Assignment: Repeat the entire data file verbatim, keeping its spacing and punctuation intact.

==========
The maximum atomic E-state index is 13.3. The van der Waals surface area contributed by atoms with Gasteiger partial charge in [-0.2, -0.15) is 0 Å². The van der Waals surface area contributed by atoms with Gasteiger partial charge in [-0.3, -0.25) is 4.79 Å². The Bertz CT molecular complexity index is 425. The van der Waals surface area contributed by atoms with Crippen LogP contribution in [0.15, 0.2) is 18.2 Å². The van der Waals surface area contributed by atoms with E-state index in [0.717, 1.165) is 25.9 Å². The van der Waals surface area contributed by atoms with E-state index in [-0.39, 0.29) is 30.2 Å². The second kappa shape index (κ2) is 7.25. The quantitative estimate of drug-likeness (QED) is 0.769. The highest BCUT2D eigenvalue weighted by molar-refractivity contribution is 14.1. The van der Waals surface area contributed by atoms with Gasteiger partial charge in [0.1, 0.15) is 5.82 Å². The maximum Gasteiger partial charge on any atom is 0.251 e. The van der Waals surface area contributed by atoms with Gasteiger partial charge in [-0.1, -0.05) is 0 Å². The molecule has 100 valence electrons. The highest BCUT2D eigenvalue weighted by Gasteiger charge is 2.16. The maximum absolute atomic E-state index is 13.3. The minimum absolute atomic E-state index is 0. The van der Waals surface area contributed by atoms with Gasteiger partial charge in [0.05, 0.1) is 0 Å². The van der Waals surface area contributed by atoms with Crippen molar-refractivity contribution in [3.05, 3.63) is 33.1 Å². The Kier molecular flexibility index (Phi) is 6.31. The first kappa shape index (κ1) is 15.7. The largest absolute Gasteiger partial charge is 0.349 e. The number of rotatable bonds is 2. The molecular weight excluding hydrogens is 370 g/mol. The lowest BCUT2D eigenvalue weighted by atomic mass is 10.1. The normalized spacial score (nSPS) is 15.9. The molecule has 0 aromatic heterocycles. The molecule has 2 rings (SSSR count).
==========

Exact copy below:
The maximum atomic E-state index is 13.3. The van der Waals surface area contributed by atoms with Gasteiger partial charge in [-0.2, -0.15) is 0 Å². The van der Waals surface area contributed by atoms with Gasteiger partial charge in [-0.3, -0.25) is 4.79 Å². The Bertz CT molecular complexity index is 425. The van der Waals surface area contributed by atoms with Crippen LogP contribution in [0.15, 0.2) is 18.2 Å². The van der Waals surface area contributed by atoms with E-state index in [0.717, 1.165) is 25.9 Å². The van der Waals surface area contributed by atoms with E-state index in [-0.39, 0.29) is 30.2 Å². The second kappa shape index (κ2) is 7.25. The quantitative estimate of drug-likeness (QED) is 0.769. The highest BCUT2D eigenvalue weighted by molar-refractivity contribution is 14.1. The van der Waals surface area contributed by atoms with Gasteiger partial charge in [0.1, 0.15) is 5.82 Å². The maximum Gasteiger partial charge on any atom is 0.251 e. The van der Waals surface area contributed by atoms with Gasteiger partial charge in [-0.1, -0.05) is 0 Å². The molecule has 100 valence electrons. The highest BCUT2D eigenvalue weighted by Gasteiger charge is 2.16. The maximum absolute atomic E-state index is 13.3. The minimum absolute atomic E-state index is 0. The van der Waals surface area contributed by atoms with Gasteiger partial charge in [0.05, 0.1) is 0 Å². The van der Waals surface area contributed by atoms with Crippen molar-refractivity contribution in [3.05, 3.63) is 33.1 Å². The Kier molecular flexibility index (Phi) is 6.31. The first kappa shape index (κ1) is 15.7. The largest absolute Gasteiger partial charge is 0.349 e. The number of rotatable bonds is 2. The molecular weight excluding hydrogens is 370 g/mol. The lowest BCUT2D eigenvalue weighted by atomic mass is 10.1. The normalized spacial score (nSPS) is 15.9. The molecule has 0 aromatic heterocycles. The molecule has 2 rings (SSSR count).